Finally history leaves Yoko free to find the music her life has taught her to make. Neither primitivist/minimalist retro nor a final awkward attempt to improve on Season of Glass, this brims with the calm confidence of an semidetached bystander now hailed as a direct influence by all manner of rock bohemians, including some too snobbish to understand that, actually, her late husband was the stone genius in the partnership. Its precondition is the avant-garde's new pop panache. In the world before Nirvana, I doubt any major would have bankrolled the 14-minute title track's virtuoso vocalese, or the shrieks that fill a six-minute number of identical title and lyric: "I'm Dying." What '80s bizzer would have been down with her arch, lovely animal imitations, or the starkly literal "Turned the Corner," or the plainly simple "New York Woman," or the platitudinous "Revelations"? But these days Courtney could cover "Talking to the Universe" and no one would blink. A-

Yoko Ono: New York Rock [Capitol, 1995]
It's reassuring that she came back to cut the album of her life, because this doomed musical's utter absence of pop instinct had me assuming the worst--that she was past learning what it means to communicate with an audience, that she'd twisted her angel's arm, that she didn't respect her own songs. Not only did she lack the modesty to stick with the best, she betrayed the good ones. The arrangements are dreck, and the performances--oy. Eminences from Rosanne Cash to the B-52's have covered her with the love she deserves, but the canniest Broadway belter would wreck material so sensibility-specific, and these unknowns are the kind they call hopefuls because deludeds wouldn't have the right ring. D+

Yoko Ono: Blueprint for a Surprise [Capitol, 2001]
avant-minimalist and pop-simplistic, Japanese and English, old and new--all is one ("I'm Not Getting Enough," "Rise II") *

Between My Head and the Sky [Chimera, 2009]
Still sui generis and still not repeating herself, which means among other things a little too much piano etude ("The Sun Is Down!" "Between My Head and the Sky"). ***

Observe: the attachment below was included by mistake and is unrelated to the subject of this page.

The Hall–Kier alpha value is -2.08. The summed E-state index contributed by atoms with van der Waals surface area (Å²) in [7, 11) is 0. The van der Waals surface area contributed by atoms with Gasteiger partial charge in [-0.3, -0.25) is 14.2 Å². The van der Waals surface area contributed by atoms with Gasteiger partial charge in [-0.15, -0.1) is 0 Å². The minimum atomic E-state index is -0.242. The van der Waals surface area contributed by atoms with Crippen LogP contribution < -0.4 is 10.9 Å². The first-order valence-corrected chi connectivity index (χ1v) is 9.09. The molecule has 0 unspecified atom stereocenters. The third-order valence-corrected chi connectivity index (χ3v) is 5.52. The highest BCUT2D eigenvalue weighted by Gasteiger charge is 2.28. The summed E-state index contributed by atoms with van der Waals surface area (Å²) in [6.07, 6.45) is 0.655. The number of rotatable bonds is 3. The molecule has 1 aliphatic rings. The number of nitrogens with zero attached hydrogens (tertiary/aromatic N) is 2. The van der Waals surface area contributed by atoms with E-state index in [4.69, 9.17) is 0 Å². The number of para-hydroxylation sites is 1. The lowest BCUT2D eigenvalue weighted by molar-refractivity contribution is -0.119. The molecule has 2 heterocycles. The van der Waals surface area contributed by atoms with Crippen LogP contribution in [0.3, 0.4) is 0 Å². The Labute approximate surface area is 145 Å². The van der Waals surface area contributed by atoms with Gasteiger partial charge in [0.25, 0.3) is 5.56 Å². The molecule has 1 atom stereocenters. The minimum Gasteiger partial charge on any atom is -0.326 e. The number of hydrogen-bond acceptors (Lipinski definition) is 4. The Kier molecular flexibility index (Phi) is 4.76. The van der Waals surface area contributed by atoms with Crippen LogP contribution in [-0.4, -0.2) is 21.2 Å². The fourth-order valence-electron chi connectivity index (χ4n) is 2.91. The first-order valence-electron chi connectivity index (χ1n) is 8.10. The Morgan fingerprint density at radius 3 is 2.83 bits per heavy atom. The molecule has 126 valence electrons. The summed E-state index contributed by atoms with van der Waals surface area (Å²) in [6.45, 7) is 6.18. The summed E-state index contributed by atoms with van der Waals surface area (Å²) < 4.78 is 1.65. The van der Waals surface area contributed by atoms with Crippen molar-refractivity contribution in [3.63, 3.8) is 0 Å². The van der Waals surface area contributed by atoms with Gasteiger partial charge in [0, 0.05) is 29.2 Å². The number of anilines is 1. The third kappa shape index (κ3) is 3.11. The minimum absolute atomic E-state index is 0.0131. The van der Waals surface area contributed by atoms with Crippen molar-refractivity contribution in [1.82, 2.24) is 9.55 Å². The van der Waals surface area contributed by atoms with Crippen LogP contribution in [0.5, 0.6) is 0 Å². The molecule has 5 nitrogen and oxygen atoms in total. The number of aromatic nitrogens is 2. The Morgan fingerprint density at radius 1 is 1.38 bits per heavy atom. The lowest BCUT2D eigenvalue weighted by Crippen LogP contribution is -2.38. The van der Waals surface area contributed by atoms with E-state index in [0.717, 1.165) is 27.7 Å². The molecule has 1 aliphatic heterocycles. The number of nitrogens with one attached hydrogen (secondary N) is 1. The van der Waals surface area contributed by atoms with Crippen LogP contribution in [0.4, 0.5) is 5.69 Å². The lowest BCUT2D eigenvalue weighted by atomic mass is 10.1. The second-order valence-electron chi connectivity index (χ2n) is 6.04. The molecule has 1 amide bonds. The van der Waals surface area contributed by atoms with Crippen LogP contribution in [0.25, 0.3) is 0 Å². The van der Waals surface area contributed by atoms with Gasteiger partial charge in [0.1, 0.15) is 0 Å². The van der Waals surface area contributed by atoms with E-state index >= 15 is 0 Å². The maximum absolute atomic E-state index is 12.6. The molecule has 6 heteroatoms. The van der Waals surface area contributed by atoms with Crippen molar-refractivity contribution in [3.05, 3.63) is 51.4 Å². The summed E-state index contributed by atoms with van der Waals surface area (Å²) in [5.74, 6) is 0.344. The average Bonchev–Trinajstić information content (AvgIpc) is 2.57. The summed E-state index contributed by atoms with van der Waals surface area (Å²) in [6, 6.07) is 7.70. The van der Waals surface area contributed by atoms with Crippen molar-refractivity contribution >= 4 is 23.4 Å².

Take Me to the Land of Hell [Chimera Music, 2013]
Recorded in the six months preceding Ono's 80th birthday and released seven months after it, this is a quantum livelier and more assured than Between My Head and the Sky, Ono's 2009 album with her and Sean's revival of her and John's band/concept. In fact, it outstrips 1981's Season of Glass and 1995's Rising, surely her two standouts from a pop perspective. In other words, this justly renowned avant-pop figurehead not only made a good album as she looked 80 in the face, she made her best album, separated from her previous peak by 18 years, which was separated in turn from its previous peak by 14 years. That's what I call a life. Crucially, failed frontman Sean mirrors the boss's artistic appetite and force of personality by overseeing a studio-rock that's as eclectic as it is unified. There are clubby beats and avant-noise and straight rock guitar; there's a song that starts with little bells and a song that anchors his mom's ululations to bassy avant-funk. Of course she preaches peace and bemoans her desolation and tells us to dream. But my two faves are both quite funny for an artist some stupidly pigeonhole as pretentious: "Bad Dancer" and "Leaving Tim." Both are about what they say they're about, and delighted as I am that a Fluxus grad who's been known to flirt with EDM should giggle about breaking a leg, I'm even more delighted to hear an old woman break off snippily and light-heartedly from her latest boyfriend. A-